THE PEOPLE OF THE STATE OF NEW YORK v. JOSHUA HARWOOD

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Supreme Court, Appellate Division, Third Department, New York.

THE PEOPLE OF THE STATE OF NEW YORK, Respondent, v. JOSHUA HARWOOD, Appellant.

106299

Decided: May 12, 2016

Before:  Lahtinen, J.P., McCarthy, Garry, Rose and Mulvey, JJ. Adam G. Parisi, Schenectady, for appellant. Robert M. Carney, District Attorney, Schenectady (Peter H. Willis of counsel), for respondent.

MEMORANDUM AND ORDER

Calendar Date:  March 22, 2016

Appeal from a judgment of the County Court of Schenectady County (Hoye, J.), rendered July 24, 2013, upon a verdict convicting defendant of the crimes of attempted murder in the second degree, attempted assault in the first degree, criminal possession of a weapon in the second degree (two counts) and reckless endangerment in the first degree.

Defendant was charged in a five-count indictment with various crimes stemming from his alleged involvement in a shooting.  Following a jury trial, defendant was convicted of attempted murder in the second degree, attempted assault in the first degree, two counts of criminal possession of a weapon in the second degree and reckless endangerment in the first degree.  Defendant was sentenced, as a second felony offender, to an aggregate prison term of 20 years to be followed by five years of postrelease supervision.  Defendant appeals, and we affirm.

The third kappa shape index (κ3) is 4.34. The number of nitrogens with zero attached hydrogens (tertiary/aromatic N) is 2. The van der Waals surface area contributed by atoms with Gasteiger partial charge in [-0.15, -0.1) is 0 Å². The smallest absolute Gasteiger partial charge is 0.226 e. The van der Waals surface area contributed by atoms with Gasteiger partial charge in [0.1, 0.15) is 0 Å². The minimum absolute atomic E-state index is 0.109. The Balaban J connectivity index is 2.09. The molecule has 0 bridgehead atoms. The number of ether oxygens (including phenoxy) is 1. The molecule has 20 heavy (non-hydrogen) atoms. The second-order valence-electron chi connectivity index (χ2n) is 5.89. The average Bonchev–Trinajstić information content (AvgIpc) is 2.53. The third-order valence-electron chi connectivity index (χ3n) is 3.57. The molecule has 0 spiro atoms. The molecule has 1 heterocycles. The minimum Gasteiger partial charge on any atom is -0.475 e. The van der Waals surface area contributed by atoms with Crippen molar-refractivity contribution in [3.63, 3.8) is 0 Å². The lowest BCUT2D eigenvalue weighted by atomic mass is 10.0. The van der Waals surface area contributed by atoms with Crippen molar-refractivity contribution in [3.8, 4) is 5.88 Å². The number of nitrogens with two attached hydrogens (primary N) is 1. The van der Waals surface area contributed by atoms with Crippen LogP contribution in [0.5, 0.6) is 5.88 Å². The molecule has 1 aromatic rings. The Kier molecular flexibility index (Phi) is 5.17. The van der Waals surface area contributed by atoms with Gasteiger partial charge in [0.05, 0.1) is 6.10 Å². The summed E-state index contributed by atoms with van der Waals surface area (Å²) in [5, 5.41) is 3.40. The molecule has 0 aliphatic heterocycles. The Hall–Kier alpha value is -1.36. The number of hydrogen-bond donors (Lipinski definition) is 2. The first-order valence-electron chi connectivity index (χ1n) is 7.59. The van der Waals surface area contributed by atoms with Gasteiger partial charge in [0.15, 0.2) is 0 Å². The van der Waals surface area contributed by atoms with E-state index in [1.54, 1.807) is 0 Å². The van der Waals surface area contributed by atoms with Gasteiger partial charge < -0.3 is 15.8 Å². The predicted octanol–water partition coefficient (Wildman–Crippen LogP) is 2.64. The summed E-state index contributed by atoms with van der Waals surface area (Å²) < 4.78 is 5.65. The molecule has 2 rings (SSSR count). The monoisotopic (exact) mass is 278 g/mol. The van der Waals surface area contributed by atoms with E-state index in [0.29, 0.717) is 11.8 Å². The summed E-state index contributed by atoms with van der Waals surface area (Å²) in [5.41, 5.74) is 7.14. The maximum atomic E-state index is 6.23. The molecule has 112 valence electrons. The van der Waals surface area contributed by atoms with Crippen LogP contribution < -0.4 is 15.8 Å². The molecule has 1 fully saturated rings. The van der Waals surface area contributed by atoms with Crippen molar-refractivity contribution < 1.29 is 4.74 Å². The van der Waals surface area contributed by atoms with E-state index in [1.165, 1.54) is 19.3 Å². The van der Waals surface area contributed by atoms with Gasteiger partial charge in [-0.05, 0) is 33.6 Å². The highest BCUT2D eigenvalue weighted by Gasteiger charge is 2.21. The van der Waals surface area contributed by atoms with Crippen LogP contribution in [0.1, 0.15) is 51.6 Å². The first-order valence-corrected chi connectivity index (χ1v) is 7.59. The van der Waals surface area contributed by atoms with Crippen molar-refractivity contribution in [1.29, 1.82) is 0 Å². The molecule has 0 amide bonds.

We reject defendant's contention that the verdict was either based on legally insufficient evidence or that it was against the weight of the evidence.  Guilt of attempted murder in the second degree requires proof “that defendant, acting with intent to cause the death of another, engaged in conduct which tended to effect the commission of that crime” (People v. Greenfield, 112 AD3d 1226, 1226 [2013], lv denied 23 NY3d 1037 [2014];  see Penal Law §§ 110.00, 125.25[1] ).  In regard to the charge of attempted assault in the first degree, the People had to prove that, “[w]ith intent to cause serious physical injury to another person,” defendant attempted to cause “such injury to such person or to a third person by means of a deadly weapon or a dangerous instrument” (Penal Law § 120.10[1];  see Penal Law § 110.00;  People v. Lanier, 130 AD3d 1310, 1311 [2015], lv denied 26 NY3d 1009 [2015] ).  One count of criminal possession of a weapon in the second degree required proof that defendant intended to use a loaded firearm against another person, while the other count required defendant to possess a loaded firearm outside of his home or business (see Penal Law § 265.03[1][b];  [3];  People v. Capers, 129 AD3d 1313, 1314 [2015] ).  Finally, “[a] person is guilty of reckless endangerment in the first degree when, ‘under circumstances evincing a depraved indifference to human life, he [or she] recklessly engages in conduct which creates a grave risk of death to another person’ ” (People v. Heesh, 94 AD3d 1159, 1161 [2012], lv denied 19 NY3d 961 [2012], quoting Penal Law § 120.25).